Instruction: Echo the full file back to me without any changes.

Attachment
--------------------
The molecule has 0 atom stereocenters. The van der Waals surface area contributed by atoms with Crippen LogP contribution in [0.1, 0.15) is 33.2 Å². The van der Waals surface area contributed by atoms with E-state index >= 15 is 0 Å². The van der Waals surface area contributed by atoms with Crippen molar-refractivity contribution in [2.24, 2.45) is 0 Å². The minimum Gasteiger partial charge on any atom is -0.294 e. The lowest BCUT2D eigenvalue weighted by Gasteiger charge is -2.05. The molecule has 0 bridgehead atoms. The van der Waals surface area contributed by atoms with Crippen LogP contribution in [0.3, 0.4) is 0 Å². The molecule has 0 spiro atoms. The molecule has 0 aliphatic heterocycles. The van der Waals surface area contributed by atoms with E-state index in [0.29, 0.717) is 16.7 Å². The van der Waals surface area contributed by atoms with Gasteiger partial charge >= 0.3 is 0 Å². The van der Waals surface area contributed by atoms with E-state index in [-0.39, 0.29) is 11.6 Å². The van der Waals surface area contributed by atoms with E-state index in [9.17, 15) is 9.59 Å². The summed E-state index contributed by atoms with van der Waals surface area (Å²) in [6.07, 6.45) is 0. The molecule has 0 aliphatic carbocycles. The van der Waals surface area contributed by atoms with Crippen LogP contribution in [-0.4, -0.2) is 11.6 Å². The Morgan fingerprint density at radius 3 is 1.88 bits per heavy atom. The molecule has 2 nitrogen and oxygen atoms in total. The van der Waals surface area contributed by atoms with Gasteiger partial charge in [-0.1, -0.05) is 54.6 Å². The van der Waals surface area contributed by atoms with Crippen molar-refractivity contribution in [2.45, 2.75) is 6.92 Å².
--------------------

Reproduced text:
The molecule has 0 atom stereocenters. The van der Waals surface area contributed by atoms with Crippen LogP contribution in [0.1, 0.15) is 33.2 Å². The van der Waals surface area contributed by atoms with E-state index >= 15 is 0 Å². The van der Waals surface area contributed by atoms with Crippen molar-refractivity contribution in [2.24, 2.45) is 0 Å². The minimum Gasteiger partial charge on any atom is -0.294 e. The lowest BCUT2D eigenvalue weighted by Gasteiger charge is -2.05. The molecule has 0 bridgehead atoms. The van der Waals surface area contributed by atoms with Crippen LogP contribution in [0.3, 0.4) is 0 Å². The molecule has 0 spiro atoms. The molecule has 0 aliphatic heterocycles. The van der Waals surface area contributed by atoms with E-state index in [0.29, 0.717) is 16.7 Å². The van der Waals surface area contributed by atoms with Gasteiger partial charge >= 0.3 is 0 Å². The van der Waals surface area contributed by atoms with E-state index in [-0.39, 0.29) is 11.6 Å². The van der Waals surface area contributed by atoms with E-state index in [9.17, 15) is 9.59 Å². The summed E-state index contributed by atoms with van der Waals surface area (Å²) in [6.07, 6.45) is 0. The molecule has 0 aliphatic carbocycles. The van der Waals surface area contributed by atoms with Crippen LogP contribution in [-0.4, -0.2) is 11.6 Å². The Morgan fingerprint density at radius 3 is 1.88 bits per heavy atom. The molecule has 2 nitrogen and oxygen atoms in total. The van der Waals surface area contributed by atoms with Gasteiger partial charge in [-0.1, -0.05) is 54.6 Å². The van der Waals surface area contributed by atoms with Crippen molar-refractivity contribution in [2.45, 2.75) is 6.92 Å².